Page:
‘Of course,’ I replied. ‘But we imposed them on the poor, and those who had no alternative but starvation.’
‘And increased the burden you imposed on them by adding your contempt,’ remarked Dr. Leete.
‘I don’t think I clearly understand,’ said Edith. ‘Do you mean that you permitted people to do things for you which you despised them for doing, or that you accepted services from them which you would have been unwilling to render them? You can’t surely mean that, Mr. West?’
I was obliged to tell her that the fact was just as she had stated.

Bellamy attempts to make the dialogue seem plausible, but oftentimes it is does not come across as natural conversation. Dr. Leete usually speaks of nineteenth-century society as if he knew exactly what it was like, and what the disadvantages of it were. Another example appears on page 132:
‘To judge from the complaints of the writers of your day, this absolute equality of opportunity would have been greatly prized.’
‘In the recognition of merit in other fields of original genius, such as music, art, invention, design,’ I said, ‘I suppose you follow a similar principle.’
‘Yes,’ he replied, ‘although the details differ. In art, for example, as in literature, the people are the sole judges.’

Spreading the ideas behind the dialogue was the author’s main goal. Likewise, Dr. Leete’s explanations often seem artificial because they usually are paragraphs upon lengthy paragraphs for each of Mr. West’s short questions. Dr. Leete obviously has a lot to say, for much has changed in a hundred years, but the style of the book can leave the reader feeling like he or she is reading a simple description of futuristic systems, and not a conversation between two people. Along these lines, the dialogue is not usually incredibly exciting, but the ideas behind it are interesting and thought-provoking. The notion that a near-perfect world can be obtained by a change in philosophy is quite a concept, and Bellamy does a good job of explaining the transformation, even though his story does not involve incredible characters and riveting plots.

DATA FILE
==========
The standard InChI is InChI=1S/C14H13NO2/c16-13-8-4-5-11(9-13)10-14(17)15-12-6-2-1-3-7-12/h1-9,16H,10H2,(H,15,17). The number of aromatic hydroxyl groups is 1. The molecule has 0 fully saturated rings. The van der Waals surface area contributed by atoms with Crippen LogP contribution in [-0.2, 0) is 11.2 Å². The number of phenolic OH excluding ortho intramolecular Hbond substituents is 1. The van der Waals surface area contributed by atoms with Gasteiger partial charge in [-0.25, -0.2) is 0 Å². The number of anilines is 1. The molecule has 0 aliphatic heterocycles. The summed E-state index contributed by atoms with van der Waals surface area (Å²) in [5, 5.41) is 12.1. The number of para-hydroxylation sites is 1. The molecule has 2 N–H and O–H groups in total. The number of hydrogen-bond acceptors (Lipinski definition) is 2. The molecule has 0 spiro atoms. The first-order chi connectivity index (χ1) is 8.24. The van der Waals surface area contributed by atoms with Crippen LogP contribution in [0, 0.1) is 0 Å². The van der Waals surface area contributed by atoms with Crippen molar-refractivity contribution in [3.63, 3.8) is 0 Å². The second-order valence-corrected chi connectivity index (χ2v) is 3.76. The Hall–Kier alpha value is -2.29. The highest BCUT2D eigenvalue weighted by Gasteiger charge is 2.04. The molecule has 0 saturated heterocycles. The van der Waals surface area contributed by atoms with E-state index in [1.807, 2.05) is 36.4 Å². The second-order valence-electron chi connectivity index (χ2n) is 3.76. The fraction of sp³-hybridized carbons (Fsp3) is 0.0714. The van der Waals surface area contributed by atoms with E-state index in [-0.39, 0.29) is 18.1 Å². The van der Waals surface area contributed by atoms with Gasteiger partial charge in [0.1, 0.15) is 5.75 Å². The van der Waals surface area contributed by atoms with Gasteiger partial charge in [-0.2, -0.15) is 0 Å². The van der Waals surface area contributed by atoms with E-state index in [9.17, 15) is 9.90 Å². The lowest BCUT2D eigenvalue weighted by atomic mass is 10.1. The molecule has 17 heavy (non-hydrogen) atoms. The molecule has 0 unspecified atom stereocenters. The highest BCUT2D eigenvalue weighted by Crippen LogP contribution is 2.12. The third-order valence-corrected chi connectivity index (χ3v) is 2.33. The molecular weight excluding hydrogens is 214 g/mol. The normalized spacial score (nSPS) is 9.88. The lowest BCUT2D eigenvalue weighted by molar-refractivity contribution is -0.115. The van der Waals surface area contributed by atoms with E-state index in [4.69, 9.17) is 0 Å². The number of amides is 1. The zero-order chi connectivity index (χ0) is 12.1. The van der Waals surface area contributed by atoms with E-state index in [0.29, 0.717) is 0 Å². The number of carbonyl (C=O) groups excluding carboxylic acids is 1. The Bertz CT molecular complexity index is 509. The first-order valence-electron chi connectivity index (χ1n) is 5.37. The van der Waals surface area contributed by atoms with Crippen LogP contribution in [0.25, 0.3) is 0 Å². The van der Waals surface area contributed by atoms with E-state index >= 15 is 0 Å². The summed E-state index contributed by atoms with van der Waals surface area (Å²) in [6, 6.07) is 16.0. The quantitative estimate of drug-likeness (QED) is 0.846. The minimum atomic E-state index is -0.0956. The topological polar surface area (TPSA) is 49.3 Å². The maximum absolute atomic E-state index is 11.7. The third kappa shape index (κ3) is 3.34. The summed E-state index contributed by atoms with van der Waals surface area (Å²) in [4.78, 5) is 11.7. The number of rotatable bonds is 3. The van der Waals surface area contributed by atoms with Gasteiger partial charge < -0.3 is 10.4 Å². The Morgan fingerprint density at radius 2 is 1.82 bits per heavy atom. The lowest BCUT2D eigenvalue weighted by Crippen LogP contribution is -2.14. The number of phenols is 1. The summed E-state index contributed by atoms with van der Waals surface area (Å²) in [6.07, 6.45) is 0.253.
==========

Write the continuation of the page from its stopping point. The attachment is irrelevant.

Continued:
Through Looking Backward, Bellamy shows many faults of nineteenth-century society, faults which lead to greed, social inequality, and suffering. The plot is only mediocre, but that does not prevent Bellamy’s message from reaching the audience. Nothing overly-exciting happens to any of the characters for a large portion of the book. Most of the dialogue is Dr. Leete’s explanations of each aspect of the new world. Looking Backward is interesting, nevertheless, because of its ideas about how humans can achieve a better society. As a result, Edward Bellamy is one of the most renowned authors of his time. Even beyond the political motives of the book, readers can gain a great new perspective on life: the real necessities are not material, but exist in the bonds we form with our brothers and sisters who share in our lives.